The article “Discovery of a nearby 1700 km/s star ejected from the Milky Way by Sgr A*” by Sergey Koposov and collaborators was published in Monthly Notices of Royal Astronomical Society and is available here on the Oxford University Press website.
All the images and videos are available in high resolution to download here
Caption: The location of the star on the sky and the direction of its motion. The star is flying away from the Galactic center, from which it was ejected 5 million years ago. Credit: Sergey Koposov Download
Caption: An artist’s impression of S5-HVS1’s ejection by Sagittarius A*, the black hole at the center of the Galaxy. The black hole and the captured binary partner to S5-HVS1 are seen far away in the left corner of the picture, while S5-HVS1 is in the foreground, speeding away from them. Credit: James Josephides (Swinburne Astronomy Productions) Download
Caption: The precise orbit of S5-HVS1 allows scientists to determine where in the Galaxy the star originates. The red elongated contour shows the region in the Milky Way disk where (with high probability) the star originated. This region is exactly where the center of the Galaxy and Sagittarius A*, the supermassive black hole, is located (shown by a black circle). This shows, with high confidence, that the star was ejected by the black hole. The location of the Sun is also indicated by black star. Credit: Sergey Koposov Download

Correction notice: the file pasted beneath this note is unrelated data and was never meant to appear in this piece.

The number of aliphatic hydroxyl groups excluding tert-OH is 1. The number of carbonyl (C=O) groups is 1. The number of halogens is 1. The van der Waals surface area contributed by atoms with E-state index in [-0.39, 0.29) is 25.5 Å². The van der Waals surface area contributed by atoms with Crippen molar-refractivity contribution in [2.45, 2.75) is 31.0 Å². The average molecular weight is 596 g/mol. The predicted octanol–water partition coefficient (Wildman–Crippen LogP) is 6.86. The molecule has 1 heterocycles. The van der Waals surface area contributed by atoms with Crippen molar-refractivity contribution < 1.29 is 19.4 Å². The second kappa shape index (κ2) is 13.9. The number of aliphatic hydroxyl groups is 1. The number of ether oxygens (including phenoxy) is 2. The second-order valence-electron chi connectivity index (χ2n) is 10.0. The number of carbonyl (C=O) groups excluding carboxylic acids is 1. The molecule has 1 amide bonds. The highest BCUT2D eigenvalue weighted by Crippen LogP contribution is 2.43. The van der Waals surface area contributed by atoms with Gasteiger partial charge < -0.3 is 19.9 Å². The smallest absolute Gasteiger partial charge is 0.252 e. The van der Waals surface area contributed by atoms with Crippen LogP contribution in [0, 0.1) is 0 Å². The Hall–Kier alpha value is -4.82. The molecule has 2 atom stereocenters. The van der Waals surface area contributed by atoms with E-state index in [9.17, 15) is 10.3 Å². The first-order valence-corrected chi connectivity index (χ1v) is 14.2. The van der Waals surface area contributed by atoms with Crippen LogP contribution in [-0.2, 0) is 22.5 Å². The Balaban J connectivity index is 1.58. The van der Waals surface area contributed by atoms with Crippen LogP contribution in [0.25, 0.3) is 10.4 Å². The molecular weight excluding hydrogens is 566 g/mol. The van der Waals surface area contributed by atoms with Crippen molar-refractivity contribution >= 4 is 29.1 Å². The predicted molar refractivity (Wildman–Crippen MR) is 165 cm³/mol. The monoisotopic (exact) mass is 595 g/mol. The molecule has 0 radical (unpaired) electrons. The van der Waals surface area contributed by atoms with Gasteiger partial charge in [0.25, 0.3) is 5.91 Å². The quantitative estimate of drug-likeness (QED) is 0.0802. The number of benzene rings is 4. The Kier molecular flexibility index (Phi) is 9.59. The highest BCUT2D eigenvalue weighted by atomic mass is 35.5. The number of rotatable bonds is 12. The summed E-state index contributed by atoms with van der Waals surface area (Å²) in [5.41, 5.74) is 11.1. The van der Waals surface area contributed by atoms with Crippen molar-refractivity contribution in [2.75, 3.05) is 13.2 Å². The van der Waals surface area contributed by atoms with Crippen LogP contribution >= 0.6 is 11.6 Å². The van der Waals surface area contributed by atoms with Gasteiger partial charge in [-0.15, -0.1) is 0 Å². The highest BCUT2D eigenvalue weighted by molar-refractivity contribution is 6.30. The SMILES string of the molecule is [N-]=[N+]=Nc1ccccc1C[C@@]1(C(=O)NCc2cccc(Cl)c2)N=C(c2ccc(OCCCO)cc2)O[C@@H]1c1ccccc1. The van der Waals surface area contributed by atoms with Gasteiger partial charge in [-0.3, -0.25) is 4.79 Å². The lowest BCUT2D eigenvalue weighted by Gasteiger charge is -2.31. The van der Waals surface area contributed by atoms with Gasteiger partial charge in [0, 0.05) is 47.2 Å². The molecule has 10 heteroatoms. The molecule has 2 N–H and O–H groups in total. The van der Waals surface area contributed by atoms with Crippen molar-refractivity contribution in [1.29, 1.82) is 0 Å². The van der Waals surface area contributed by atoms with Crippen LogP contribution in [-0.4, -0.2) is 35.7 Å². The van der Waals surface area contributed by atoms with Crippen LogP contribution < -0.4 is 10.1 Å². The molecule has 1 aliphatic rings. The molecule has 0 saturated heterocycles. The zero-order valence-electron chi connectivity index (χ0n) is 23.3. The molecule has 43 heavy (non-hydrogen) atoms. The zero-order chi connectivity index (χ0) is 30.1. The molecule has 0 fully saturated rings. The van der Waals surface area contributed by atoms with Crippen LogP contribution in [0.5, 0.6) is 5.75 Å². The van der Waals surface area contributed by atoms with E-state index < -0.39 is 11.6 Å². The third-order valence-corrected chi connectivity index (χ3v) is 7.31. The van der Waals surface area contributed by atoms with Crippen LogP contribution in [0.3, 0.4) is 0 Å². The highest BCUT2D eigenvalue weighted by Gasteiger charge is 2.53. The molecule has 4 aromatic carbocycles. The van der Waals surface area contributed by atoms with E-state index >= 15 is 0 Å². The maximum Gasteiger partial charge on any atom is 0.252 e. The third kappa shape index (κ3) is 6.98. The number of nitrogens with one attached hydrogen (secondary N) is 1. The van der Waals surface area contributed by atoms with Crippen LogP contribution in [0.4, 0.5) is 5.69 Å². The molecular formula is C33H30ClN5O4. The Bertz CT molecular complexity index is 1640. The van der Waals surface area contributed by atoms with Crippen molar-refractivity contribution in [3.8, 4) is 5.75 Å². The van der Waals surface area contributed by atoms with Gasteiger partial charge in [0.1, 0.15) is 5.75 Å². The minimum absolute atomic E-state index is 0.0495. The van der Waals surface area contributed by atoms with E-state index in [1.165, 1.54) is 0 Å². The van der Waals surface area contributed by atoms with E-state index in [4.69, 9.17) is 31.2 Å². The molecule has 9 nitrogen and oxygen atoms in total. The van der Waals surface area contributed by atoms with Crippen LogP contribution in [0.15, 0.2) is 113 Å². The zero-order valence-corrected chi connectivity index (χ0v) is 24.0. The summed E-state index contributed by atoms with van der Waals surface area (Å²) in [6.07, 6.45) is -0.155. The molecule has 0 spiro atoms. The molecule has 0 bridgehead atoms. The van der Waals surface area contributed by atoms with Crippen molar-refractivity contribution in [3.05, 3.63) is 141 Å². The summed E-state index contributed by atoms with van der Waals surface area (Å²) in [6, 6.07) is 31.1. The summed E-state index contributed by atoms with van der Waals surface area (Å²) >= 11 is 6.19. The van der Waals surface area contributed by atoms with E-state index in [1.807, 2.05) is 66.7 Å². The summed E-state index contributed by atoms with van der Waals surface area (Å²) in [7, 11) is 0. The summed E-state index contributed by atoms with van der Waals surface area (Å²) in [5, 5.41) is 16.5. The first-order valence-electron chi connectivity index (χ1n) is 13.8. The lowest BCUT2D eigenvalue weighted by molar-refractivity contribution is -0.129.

Caption: The artist impression of the ejection mechanism by the supermassive black hole. Credit: James Josephides (Swinburne Astronomy Productions) Download
The video shows the motion of two stars as they orbit each other, as they approach the black hole, and then – when the black hole comes close enough – the binary system is destroyed and one of the stars (red one) is captured by the black hole, while the blue one is ejected with high speed. Credit: Sergey Koposov Download
The view of the ejection of the S5-HVS1 star, as an observer from outside our galaxy would see it. The Sun is marked by an orange sphere, while the ejected star is shown by a blue sphere. Credit: Sergey Koposov Download